On this side of the House we still adhere absolutely to the views which I expressed in the debate on February 19, that this Committee is not required by the circumstances of the case; but since, by the decision of a majority of the House, a Committee has to be appointed, we agree that it ought to be constituted as strongly and as judicially as may be. We think— and here we are in agreement, I am glad to say, with the noble Marquess opposite— that nobody on either side of the House satisfies such a test more completely than my noble and learned friend Lord Loreburn, and on that account it would have been, and it would now be, a matter of regret to us if my noble and learned friend had found himself unable to give his guidance to the proceedings of the Committee.

The only other point I have to mention is the somewhat severely critical treatment which the noble Marquess gave to a speech made by my friend Mr. Illingworth at a place called Idle, in Yorkshire, on February 21, two days after the debate here. It is quite clear that, after the statement made in this House by my noble friend Lord Murray, which I think everybody will agree was a full, frank, and fair statement, Mr. Illingworth took the view—and this view is held by a great many others outside—that any further inquiry could only be inspired by a desire, so to speak, for a faction fight in which there was a chance of breaking the heads of one or more of the opponents of noble Lords opposite. I have stated that in our belief the noble Marquess opposite desires this inquiry to be of a strictly judicial character, and I am glad to know that he has accepted the views which Lord Loreburn has put forward. I also have pleasure in stating that the same is true of the noble and learned Earl opposite, Lord Halsbury, who also desires that this inquiry should be judicial. But it cannot be pretended that that is the view of everybody—I am not pointing to members of this House—who belongs to the Party of the noble Marquess opposite. In view of the tone of a number of articles which have appeared in the public Press, some of them merely scurrilous, some highly ingenious in innuendo, I think it cannot be altogether surprising that a number of critics outside, including my friend Mr. Illingworth, who, it must be remembered, feels strongly in such a case as this because he is the successor of Lord Murray in the office of Patronage Secretary—it cannot be altogether surprising that they do not draw a precisely accurate line between those of the Opposition who take the view so honourably taken by noble Lords opposite and those whose proceedings in the Press I have indicated. Consequently, I cannot share the astonishment which has been expressed by the noble Marquess opposite at the utterances of my friend Mr. Illingworth.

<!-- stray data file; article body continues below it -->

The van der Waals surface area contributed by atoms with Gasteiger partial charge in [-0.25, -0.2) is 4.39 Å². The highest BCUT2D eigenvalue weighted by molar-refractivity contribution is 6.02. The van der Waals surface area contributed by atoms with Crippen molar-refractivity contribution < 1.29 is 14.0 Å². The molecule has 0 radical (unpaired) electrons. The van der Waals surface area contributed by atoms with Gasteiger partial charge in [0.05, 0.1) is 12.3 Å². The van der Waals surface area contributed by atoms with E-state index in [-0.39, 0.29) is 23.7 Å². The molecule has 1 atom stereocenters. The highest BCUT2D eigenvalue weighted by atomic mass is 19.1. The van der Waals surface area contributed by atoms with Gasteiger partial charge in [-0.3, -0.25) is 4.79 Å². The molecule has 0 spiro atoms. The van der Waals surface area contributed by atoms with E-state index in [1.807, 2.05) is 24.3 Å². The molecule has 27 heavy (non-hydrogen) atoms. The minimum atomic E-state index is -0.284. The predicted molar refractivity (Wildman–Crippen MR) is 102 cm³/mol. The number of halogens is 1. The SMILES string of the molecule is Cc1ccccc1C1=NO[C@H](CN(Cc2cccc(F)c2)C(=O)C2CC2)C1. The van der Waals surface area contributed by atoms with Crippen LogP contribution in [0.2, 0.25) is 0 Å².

On Question, Motion agreed to.

The Committee to meet on Friday next, at Eleven o'clock, and to appoint their own Chairman.

Ordered, That the Committee have leave to hear Counsel and to examine witnesses on oath: The evidence taken from time to time before the said Committee to be printed, but no copies to be delivered out, except to members of the Committee and to such other persons as the Committee shall think fit, until further order. (No. 23.)